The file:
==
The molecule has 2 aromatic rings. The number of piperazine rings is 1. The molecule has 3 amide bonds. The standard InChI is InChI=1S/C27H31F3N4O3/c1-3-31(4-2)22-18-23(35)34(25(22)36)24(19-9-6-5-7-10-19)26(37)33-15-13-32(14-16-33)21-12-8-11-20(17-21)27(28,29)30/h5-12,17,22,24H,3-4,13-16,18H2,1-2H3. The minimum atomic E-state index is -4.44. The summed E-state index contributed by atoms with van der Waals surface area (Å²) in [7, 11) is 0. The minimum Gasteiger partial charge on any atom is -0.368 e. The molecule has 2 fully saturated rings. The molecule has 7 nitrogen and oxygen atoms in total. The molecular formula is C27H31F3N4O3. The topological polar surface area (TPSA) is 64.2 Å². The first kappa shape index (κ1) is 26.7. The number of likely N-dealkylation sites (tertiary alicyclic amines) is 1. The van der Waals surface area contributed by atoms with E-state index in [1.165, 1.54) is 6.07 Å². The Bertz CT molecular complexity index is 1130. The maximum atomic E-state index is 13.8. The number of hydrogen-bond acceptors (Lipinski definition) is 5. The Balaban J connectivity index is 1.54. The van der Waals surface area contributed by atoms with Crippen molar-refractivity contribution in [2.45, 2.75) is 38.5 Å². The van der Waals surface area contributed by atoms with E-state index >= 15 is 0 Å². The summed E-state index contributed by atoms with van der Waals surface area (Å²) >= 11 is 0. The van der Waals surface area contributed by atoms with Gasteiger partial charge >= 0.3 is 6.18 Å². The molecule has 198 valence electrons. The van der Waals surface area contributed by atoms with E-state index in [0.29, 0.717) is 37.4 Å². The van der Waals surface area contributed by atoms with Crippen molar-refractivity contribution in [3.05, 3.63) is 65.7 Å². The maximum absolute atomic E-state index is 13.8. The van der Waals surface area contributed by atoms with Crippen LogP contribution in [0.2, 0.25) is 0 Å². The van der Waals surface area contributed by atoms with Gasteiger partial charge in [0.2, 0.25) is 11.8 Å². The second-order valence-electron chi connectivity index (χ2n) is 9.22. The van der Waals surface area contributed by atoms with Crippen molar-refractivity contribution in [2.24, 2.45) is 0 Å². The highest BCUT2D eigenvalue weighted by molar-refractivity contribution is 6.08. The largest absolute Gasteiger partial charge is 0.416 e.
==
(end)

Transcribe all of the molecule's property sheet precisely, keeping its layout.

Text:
The molecule has 2 aromatic rings. The number of piperazine rings is 1. The molecule has 3 amide bonds. The standard InChI is InChI=1S/C27H31F3N4O3/c1-3-31(4-2)22-18-23(35)34(25(22)36)24(19-9-6-5-7-10-19)26(37)33-15-13-32(14-16-33)21-12-8-11-20(17-21)27(28,29)30/h5-12,17,22,24H,3-4,13-16,18H2,1-2H3. The minimum atomic E-state index is -4.44. The summed E-state index contributed by atoms with van der Waals surface area (Å²) in [7, 11) is 0. The minimum Gasteiger partial charge on any atom is -0.368 e. The molecule has 2 fully saturated rings. The molecule has 7 nitrogen and oxygen atoms in total. The molecular formula is C27H31F3N4O3. The topological polar surface area (TPSA) is 64.2 Å². The first kappa shape index (κ1) is 26.7. The number of likely N-dealkylation sites (tertiary alicyclic amines) is 1. The van der Waals surface area contributed by atoms with E-state index in [1.165, 1.54) is 6.07 Å². The Bertz CT molecular complexity index is 1130. The maximum atomic E-state index is 13.8. The number of hydrogen-bond acceptors (Lipinski definition) is 5. The Balaban J connectivity index is 1.54. The van der Waals surface area contributed by atoms with Crippen molar-refractivity contribution in [2.45, 2.75) is 38.5 Å². The van der Waals surface area contributed by atoms with E-state index >= 15 is 0 Å². The summed E-state index contributed by atoms with van der Waals surface area (Å²) >= 11 is 0. The van der Waals surface area contributed by atoms with Gasteiger partial charge >= 0.3 is 6.18 Å². The molecule has 198 valence electrons. The van der Waals surface area contributed by atoms with E-state index in [0.29, 0.717) is 37.4 Å². The van der Waals surface area contributed by atoms with Crippen molar-refractivity contribution in [3.05, 3.63) is 65.7 Å². The maximum absolute atomic E-state index is 13.8. The van der Waals surface area contributed by atoms with Crippen LogP contribution in [0.2, 0.25) is 0 Å². The van der Waals surface area contributed by atoms with Gasteiger partial charge in [0.2, 0.25) is 11.8 Å². The second-order valence-electron chi connectivity index (χ2n) is 9.22. The van der Waals surface area contributed by atoms with Crippen molar-refractivity contribution in [2.24, 2.45) is 0 Å². The highest BCUT2D eigenvalue weighted by molar-refractivity contribution is 6.08. The largest absolute Gasteiger partial charge is 0.416 e.